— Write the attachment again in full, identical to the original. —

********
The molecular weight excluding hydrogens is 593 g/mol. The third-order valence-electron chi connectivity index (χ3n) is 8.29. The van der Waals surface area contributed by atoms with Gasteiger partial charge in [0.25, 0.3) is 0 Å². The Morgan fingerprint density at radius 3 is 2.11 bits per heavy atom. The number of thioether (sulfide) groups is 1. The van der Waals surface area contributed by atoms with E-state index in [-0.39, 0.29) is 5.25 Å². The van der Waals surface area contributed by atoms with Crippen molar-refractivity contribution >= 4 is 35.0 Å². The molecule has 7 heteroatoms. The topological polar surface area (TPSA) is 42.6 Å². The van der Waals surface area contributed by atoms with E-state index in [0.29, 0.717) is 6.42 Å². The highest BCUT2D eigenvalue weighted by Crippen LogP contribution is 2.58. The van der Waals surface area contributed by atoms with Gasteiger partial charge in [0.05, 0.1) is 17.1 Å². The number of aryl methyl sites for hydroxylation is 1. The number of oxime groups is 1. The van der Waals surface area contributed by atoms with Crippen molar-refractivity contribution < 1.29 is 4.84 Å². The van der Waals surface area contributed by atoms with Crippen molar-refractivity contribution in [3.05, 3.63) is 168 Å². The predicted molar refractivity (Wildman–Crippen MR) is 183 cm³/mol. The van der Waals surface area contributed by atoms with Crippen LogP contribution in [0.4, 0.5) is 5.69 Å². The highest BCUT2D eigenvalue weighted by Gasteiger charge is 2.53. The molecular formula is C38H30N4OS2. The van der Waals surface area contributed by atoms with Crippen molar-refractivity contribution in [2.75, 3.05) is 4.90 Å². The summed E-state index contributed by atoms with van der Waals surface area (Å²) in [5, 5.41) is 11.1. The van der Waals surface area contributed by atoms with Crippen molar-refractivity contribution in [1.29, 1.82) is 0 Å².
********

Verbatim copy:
The molecular weight excluding hydrogens is 593 g/mol. The third-order valence-electron chi connectivity index (χ3n) is 8.29. The van der Waals surface area contributed by atoms with Gasteiger partial charge in [0.25, 0.3) is 0 Å². The Morgan fingerprint density at radius 3 is 2.11 bits per heavy atom. The number of thioether (sulfide) groups is 1. The van der Waals surface area contributed by atoms with E-state index in [-0.39, 0.29) is 5.25 Å². The van der Waals surface area contributed by atoms with Crippen molar-refractivity contribution >= 4 is 35.0 Å². The molecule has 7 heteroatoms. The topological polar surface area (TPSA) is 42.6 Å². The van der Waals surface area contributed by atoms with E-state index in [0.29, 0.717) is 6.42 Å². The highest BCUT2D eigenvalue weighted by Crippen LogP contribution is 2.58. The van der Waals surface area contributed by atoms with Gasteiger partial charge in [0.05, 0.1) is 17.1 Å². The number of aryl methyl sites for hydroxylation is 1. The number of oxime groups is 1. The van der Waals surface area contributed by atoms with Crippen molar-refractivity contribution < 1.29 is 4.84 Å². The van der Waals surface area contributed by atoms with Crippen molar-refractivity contribution in [3.05, 3.63) is 168 Å². The predicted molar refractivity (Wildman–Crippen MR) is 183 cm³/mol. The van der Waals surface area contributed by atoms with Crippen LogP contribution in [0.4, 0.5) is 5.69 Å². The highest BCUT2D eigenvalue weighted by Gasteiger charge is 2.53. The molecular formula is C38H30N4OS2. The van der Waals surface area contributed by atoms with Crippen molar-refractivity contribution in [2.75, 3.05) is 4.90 Å². The summed E-state index contributed by atoms with van der Waals surface area (Å²) in [5, 5.41) is 11.1. The van der Waals surface area contributed by atoms with Crippen molar-refractivity contribution in [1.29, 1.82) is 0 Å².